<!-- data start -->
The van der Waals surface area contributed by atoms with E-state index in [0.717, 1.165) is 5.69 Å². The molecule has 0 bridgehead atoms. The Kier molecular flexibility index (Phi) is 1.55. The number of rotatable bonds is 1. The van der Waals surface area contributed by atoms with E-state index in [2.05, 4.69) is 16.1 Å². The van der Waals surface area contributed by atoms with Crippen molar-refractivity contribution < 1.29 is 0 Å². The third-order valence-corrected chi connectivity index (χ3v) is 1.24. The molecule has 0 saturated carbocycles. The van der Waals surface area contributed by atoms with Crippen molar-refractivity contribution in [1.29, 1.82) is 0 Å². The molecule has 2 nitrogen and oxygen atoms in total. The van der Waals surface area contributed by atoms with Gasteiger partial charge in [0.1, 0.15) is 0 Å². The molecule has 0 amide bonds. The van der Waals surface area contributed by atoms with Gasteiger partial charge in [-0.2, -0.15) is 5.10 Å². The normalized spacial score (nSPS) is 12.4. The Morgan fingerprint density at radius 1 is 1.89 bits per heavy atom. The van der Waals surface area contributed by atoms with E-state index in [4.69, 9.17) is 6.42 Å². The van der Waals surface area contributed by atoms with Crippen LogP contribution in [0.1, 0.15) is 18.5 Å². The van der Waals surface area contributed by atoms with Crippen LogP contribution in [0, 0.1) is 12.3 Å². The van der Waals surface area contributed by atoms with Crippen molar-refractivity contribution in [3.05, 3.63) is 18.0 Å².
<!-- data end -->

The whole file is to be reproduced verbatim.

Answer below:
The van der Waals surface area contributed by atoms with E-state index in [0.717, 1.165) is 5.69 Å². The molecule has 0 bridgehead atoms. The Kier molecular flexibility index (Phi) is 1.55. The number of rotatable bonds is 1. The van der Waals surface area contributed by atoms with E-state index in [2.05, 4.69) is 16.1 Å². The van der Waals surface area contributed by atoms with Crippen molar-refractivity contribution < 1.29 is 0 Å². The third-order valence-corrected chi connectivity index (χ3v) is 1.24. The molecule has 0 saturated carbocycles. The van der Waals surface area contributed by atoms with Crippen molar-refractivity contribution in [1.29, 1.82) is 0 Å². The molecule has 2 nitrogen and oxygen atoms in total. The van der Waals surface area contributed by atoms with Gasteiger partial charge in [0.1, 0.15) is 0 Å². The molecule has 0 amide bonds. The van der Waals surface area contributed by atoms with Gasteiger partial charge in [-0.2, -0.15) is 5.10 Å². The normalized spacial score (nSPS) is 12.4. The Morgan fingerprint density at radius 1 is 1.89 bits per heavy atom. The van der Waals surface area contributed by atoms with E-state index in [4.69, 9.17) is 6.42 Å². The van der Waals surface area contributed by atoms with Crippen LogP contribution in [0.1, 0.15) is 18.5 Å². The van der Waals surface area contributed by atoms with Crippen LogP contribution in [0, 0.1) is 12.3 Å². The van der Waals surface area contributed by atoms with Crippen molar-refractivity contribution in [3.05, 3.63) is 18.0 Å².